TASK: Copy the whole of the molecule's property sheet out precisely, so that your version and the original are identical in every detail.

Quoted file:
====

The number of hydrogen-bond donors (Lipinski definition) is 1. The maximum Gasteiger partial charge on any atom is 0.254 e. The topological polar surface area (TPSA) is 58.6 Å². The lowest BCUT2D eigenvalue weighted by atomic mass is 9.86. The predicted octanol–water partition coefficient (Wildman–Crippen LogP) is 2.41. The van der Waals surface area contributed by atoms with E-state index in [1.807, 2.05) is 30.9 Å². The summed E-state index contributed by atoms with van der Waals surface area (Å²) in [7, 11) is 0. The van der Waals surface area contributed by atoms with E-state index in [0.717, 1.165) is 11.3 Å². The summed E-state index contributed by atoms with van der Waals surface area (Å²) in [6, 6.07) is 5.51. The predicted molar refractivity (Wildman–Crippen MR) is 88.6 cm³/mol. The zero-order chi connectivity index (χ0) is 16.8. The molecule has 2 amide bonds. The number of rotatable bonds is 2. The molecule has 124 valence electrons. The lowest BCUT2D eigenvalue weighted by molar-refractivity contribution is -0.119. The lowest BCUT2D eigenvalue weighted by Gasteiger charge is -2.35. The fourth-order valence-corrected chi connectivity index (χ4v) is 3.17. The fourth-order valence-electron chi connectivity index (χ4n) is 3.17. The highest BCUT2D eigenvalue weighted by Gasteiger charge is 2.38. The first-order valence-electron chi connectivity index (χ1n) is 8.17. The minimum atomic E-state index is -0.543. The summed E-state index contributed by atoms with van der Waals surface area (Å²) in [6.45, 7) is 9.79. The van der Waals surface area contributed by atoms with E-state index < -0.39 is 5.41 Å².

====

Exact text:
The number of hydrogen-bond donors (Lipinski definition) is 1. The maximum Gasteiger partial charge on any atom is 0.254 e. The topological polar surface area (TPSA) is 58.6 Å². The lowest BCUT2D eigenvalue weighted by atomic mass is 9.86. The predicted octanol–water partition coefficient (Wildman–Crippen LogP) is 2.41. The van der Waals surface area contributed by atoms with E-state index in [1.807, 2.05) is 30.9 Å². The summed E-state index contributed by atoms with van der Waals surface area (Å²) in [7, 11) is 0. The van der Waals surface area contributed by atoms with E-state index in [0.717, 1.165) is 11.3 Å². The summed E-state index contributed by atoms with van der Waals surface area (Å²) in [6, 6.07) is 5.51. The predicted molar refractivity (Wildman–Crippen MR) is 88.6 cm³/mol. The zero-order chi connectivity index (χ0) is 16.8. The molecule has 2 amide bonds. The number of rotatable bonds is 2. The molecule has 124 valence electrons. The lowest BCUT2D eigenvalue weighted by molar-refractivity contribution is -0.119. The lowest BCUT2D eigenvalue weighted by Gasteiger charge is -2.35. The fourth-order valence-corrected chi connectivity index (χ4v) is 3.17. The fourth-order valence-electron chi connectivity index (χ4n) is 3.17. The highest BCUT2D eigenvalue weighted by Gasteiger charge is 2.38. The first-order valence-electron chi connectivity index (χ1n) is 8.17. The minimum atomic E-state index is -0.543. The summed E-state index contributed by atoms with van der Waals surface area (Å²) in [6.45, 7) is 9.79. The van der Waals surface area contributed by atoms with E-state index < -0.39 is 5.41 Å².